Flooded valleys key to huge power plan
PLANS TO build a new electricity generating system, combining large-scale wind farms with huge hydro-power storage reservoirs in valleys on the west coast, are at an advanced stage, The Irish Timeshas learned.
“Spirit of Ireland”, billed as a national project for energy independence, has been under discussion for several months with the Department of Communications, Energy and Natural Resources, as well as other agencies.
It would involve identifying up to five coastal valleys from counties Donegal to Cork, building dams on their seaward side and flooding them with sea water. These would provide a hydro-power back-up for the wind farms.
Typically, wind farms only produce 25 to 35 per cent of their maximum possible electricity output. The proposed hydro-generating stations would come into play when wind speeds were either too low or too high to be useful.
Each of the reservoirs would be about 100 times the size of Turlough Hill, Co Wicklow, where the peak was levelled in the early 1970s to create an artificial oval reservoir that can store 1,800 megawatt hours of hydro energy.
“There is tremendous political goodwill right across the board,” according to Dr Graham O’Donnell, the electrical engineer and entrepreneur who is co-ordinating work on the project by up to 150 professionals – all volunteers.
“Nobody is playing politics with it, because everyone can see the advantage of the project,” he said. “The first power station we envisage would supply a quarter of the electricity Ireland needs and we could also be exporting to the UK.
“To meet our national electricity requirements, we would need two hydro-storage reservoirs with a size of around 4km by 4km.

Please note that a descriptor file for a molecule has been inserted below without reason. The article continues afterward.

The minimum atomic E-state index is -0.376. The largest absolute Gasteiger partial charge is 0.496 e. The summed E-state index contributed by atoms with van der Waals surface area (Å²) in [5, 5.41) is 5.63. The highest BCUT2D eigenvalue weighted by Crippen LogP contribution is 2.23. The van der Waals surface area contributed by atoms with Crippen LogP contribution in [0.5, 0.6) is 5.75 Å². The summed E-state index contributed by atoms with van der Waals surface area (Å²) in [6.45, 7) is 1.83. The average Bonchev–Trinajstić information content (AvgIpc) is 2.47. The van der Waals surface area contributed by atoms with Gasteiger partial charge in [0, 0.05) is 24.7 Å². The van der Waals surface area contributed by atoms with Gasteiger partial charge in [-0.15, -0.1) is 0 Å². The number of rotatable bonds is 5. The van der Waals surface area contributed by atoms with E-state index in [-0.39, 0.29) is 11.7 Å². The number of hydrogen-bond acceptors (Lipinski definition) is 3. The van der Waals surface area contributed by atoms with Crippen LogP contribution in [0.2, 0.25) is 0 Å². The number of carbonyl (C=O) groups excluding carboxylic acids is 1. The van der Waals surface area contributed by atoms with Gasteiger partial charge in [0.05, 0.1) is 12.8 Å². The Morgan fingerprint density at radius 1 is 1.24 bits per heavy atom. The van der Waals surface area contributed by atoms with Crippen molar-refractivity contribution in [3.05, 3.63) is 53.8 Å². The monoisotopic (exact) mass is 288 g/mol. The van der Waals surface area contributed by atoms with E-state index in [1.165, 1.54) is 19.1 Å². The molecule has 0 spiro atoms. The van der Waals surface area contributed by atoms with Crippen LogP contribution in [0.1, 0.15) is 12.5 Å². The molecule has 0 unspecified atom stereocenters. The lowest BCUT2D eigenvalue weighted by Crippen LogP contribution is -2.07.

“Constructing a further three plants would earn very large incomes from export of natural energy.
“It’s an enormous project, a very exciting project for the country, and it’s making extremely strong progress. We look forward to concluding our discussions with the Government [principally Minister Eamon Ryan] within the next few weeks,” he said.
A final report, including likely locations and detailed costings, is now being compiled for presentation to Mr Ryan and his department.
“Everyone is aware of the project, including the Taoiseach, but there is a process to go through,” Dr O’Donnell explained.
Fifty potential sites along the west coast were identified, but he said many of these were not suitable for environmental or geological reasons. “We’ve now reduced the number of sites to 10, of which five will be studied in micro-detail,” he added.
The bowl-shaped valleys, created during the Ice Age, are located in areas with some of the best wind conditions in Ireland.
“Many are in areas of low population density, where land is of marginal or no use for farming,”the project’s website says.
It notes that a successful plant similar to the project being planned here has been in operation on the Japanese island of Okinawa for more than 10 years – “built in more difficult terrain than the glacial valleys on Ireland’s west coast”.
Dr O’Donnell said he was not in a position at this stage to reveal which were the most likely locations. “There’s an enormous amount of geological investigation and mapping involved, and we have a total of 18 teams of people working on the project.”
There was also “serious interest” in the project among financial institutions abroad.
“It’s an ideal vehicle for attracting foreign direct investment into Ireland, on a par with Intel, and it would create thousands of jobs.”
Other selling points are that it would achieve energy independence in five years, save €30 billion on the import of fossil fuels, slash carbon dioxide emissions from electricity generation and “create the potential to add €50 billion to our economy”.
This would arise from the value of the project itself and its potential to export electricity to Britain. Such is the scale of “Spirit of Ireland” that several interconnectors would be needed to supplement the one being planned.